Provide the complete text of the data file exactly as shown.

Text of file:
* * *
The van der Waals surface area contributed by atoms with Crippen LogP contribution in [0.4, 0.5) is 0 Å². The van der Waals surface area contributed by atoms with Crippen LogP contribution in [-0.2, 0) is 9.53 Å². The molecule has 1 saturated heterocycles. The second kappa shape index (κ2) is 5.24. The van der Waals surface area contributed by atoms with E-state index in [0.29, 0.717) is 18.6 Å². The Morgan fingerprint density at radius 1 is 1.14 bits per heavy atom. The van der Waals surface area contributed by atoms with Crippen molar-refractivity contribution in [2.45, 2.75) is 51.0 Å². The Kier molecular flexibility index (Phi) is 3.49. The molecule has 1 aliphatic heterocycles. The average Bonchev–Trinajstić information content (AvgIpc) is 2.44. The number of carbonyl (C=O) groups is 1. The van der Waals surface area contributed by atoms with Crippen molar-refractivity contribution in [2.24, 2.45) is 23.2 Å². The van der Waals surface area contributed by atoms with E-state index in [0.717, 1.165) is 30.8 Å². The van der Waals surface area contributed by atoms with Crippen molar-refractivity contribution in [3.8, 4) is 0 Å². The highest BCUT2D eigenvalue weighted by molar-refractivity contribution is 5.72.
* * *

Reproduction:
The van der Waals surface area contributed by atoms with Crippen LogP contribution in [0.4, 0.5) is 0 Å². The van der Waals surface area contributed by atoms with Crippen LogP contribution in [-0.2, 0) is 9.53 Å². The molecule has 1 saturated heterocycles. The second kappa shape index (κ2) is 5.24. The van der Waals surface area contributed by atoms with E-state index in [0.29, 0.717) is 18.6 Å². The Morgan fingerprint density at radius 1 is 1.14 bits per heavy atom. The van der Waals surface area contributed by atoms with Crippen molar-refractivity contribution in [2.45, 2.75) is 51.0 Å². The Kier molecular flexibility index (Phi) is 3.49. The molecule has 1 aliphatic heterocycles. The average Bonchev–Trinajstić information content (AvgIpc) is 2.44. The number of carbonyl (C=O) groups is 1. The van der Waals surface area contributed by atoms with Crippen molar-refractivity contribution in [2.24, 2.45) is 23.2 Å². The van der Waals surface area contributed by atoms with E-state index in [0.717, 1.165) is 30.8 Å². The van der Waals surface area contributed by atoms with Crippen molar-refractivity contribution in [3.8, 4) is 0 Å². The highest BCUT2D eigenvalue weighted by molar-refractivity contribution is 5.72.